Properties and Form/Structure
– Metals are shiny, lustrous, and can transmit green light.
– Metals exist in solid or liquid states.
– Metal atoms readily lose outer shell electrons and are held together by metallic bonds.
– Metals have a delocalized cloud of electrons surrounding the atoms.
– Different metals have different densities.
– Metallic solids are typically malleable and ductile.
– Metals can undergo reversible elastic deformation.
– Metals can have three common crystal structures: body-centered cubic (bcc), face-centered cubic (fcc), and hexagonal close-packed (hcp).

Electrical and Thermal Properties
– Metals can conduct electricity at absolute zero temperature.
– The atomic structure of metals allows for the movement of electrons.
– Different metals have different electrical conductivities.
– Metals are relatively good conductors of heat.
– The contribution of a metal’s electrons to its heat capacity and thermal conductivity can be calculated using the free electron model.

Applications and History
– Metals are used in various applications such as high-rise buildings, bridges, vehicles, home appliances, tools, pipes, and railroad tracks.
– Precious metals were historically used as coinage.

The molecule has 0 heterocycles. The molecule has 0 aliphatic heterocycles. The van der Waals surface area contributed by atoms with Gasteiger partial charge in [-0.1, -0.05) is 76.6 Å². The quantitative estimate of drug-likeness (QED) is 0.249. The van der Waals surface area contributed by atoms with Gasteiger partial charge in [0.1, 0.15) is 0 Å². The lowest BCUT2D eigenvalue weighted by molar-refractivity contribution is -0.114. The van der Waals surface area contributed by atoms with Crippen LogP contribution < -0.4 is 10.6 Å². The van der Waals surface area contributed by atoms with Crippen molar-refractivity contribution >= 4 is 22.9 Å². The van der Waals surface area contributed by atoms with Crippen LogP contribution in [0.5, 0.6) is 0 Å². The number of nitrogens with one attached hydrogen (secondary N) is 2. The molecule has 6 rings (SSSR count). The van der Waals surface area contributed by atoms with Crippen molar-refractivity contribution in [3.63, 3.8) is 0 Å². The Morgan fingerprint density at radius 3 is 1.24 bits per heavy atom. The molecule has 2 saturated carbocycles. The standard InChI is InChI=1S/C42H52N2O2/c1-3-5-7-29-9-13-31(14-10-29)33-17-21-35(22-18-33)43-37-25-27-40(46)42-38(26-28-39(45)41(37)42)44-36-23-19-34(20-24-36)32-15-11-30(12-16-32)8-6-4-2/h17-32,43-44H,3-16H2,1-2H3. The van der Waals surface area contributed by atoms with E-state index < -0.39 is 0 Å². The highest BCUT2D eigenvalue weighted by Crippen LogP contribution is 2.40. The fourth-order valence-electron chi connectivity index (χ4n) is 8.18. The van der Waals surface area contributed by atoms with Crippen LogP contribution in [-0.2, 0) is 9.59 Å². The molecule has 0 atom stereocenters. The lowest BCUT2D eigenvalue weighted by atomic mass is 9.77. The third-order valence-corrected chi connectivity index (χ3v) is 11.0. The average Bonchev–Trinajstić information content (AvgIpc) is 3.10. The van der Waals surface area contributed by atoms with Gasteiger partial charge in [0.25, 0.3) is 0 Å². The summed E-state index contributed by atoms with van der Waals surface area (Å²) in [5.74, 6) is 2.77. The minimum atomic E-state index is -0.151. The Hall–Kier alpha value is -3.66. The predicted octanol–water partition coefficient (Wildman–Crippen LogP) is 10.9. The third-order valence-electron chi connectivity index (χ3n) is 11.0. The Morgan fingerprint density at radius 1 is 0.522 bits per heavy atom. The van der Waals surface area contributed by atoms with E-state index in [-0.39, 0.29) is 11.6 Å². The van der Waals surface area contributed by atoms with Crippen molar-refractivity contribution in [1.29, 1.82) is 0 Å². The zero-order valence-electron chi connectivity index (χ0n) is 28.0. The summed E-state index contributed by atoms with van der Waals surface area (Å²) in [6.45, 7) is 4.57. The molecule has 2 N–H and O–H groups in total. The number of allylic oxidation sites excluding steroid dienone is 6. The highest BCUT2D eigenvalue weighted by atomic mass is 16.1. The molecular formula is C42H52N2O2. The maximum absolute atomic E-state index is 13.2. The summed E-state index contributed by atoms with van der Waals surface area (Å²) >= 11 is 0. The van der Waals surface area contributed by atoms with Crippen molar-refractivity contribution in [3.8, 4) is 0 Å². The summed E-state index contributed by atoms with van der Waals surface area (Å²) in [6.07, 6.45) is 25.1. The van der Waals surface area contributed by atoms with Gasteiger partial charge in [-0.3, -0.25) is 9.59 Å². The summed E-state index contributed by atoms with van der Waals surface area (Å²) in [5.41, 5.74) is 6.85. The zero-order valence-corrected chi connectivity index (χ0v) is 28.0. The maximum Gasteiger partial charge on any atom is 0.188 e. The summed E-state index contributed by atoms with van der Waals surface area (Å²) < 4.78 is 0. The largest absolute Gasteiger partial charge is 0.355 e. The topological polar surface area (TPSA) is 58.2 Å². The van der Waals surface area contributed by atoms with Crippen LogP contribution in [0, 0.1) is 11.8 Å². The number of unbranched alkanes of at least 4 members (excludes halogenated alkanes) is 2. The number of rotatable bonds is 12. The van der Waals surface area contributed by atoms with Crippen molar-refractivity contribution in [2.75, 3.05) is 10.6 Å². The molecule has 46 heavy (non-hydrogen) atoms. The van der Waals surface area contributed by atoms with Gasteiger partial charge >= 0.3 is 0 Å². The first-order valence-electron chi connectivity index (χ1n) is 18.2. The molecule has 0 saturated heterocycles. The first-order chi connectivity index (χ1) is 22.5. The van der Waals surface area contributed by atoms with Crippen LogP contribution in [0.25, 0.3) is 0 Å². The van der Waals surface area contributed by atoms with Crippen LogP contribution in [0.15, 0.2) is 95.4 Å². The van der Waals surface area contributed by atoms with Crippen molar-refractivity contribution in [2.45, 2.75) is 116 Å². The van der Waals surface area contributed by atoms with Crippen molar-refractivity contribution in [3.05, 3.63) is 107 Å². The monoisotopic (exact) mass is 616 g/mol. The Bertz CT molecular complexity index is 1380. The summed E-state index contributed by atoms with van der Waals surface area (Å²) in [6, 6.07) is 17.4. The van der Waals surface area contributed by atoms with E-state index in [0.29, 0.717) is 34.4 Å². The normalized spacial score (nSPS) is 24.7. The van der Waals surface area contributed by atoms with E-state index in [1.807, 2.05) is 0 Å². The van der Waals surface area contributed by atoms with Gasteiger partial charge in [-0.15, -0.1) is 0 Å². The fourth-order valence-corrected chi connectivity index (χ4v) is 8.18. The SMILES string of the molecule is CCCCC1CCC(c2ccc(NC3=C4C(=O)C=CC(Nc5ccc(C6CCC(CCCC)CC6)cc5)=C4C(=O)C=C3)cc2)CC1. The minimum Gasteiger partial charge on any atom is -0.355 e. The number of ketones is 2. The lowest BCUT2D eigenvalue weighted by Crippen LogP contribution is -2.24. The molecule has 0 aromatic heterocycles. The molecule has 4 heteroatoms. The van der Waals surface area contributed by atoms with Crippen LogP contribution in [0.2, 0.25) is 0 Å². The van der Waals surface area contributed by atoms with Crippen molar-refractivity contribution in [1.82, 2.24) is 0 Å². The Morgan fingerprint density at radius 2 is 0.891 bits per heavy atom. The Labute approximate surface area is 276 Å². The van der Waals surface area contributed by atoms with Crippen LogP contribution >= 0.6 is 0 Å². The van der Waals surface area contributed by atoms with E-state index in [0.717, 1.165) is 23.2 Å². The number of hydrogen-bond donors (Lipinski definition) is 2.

– Copper was one of the first metals used by humans around 11,000 years ago.
– Developments in metal production include the discovery of sodium, rise of modern alloy steels, and development of sophisticated alloys since World War II.

Chemical Properties and Periodic Table Distribution
– Metals tend to form cations through electron loss.
– Most metals react with oxygen to form oxides.
– Oxides of metals are generally basic, except for certain oxides with high oxidation states.
– Painting, anodizing, or plating metals can prevent corrosion.
– Elements forming metallic structures are shown in yellow on the periodic table.
– Elements near the border between metals and nonmetals often exhibit intermediate chemical behavior and are categorized as metalloids.

Alloys and Special Types of Metals
– Alloys are substances composed of two or more elements, at least one of which is a metal.
– Alloys modify the properties of pure metals.
– Refractory metals are extraordinarily resistant to heat and wear.
– White metals are low-melting-point metals or alloys.
– Heavy metals are relatively dense metals or metalloids.
– Base metals easily oxidize or corrode, while noble metals are resistant to oxidation and corrosion.
– Precious metals are highly valued for their rarity and beauty.Sources: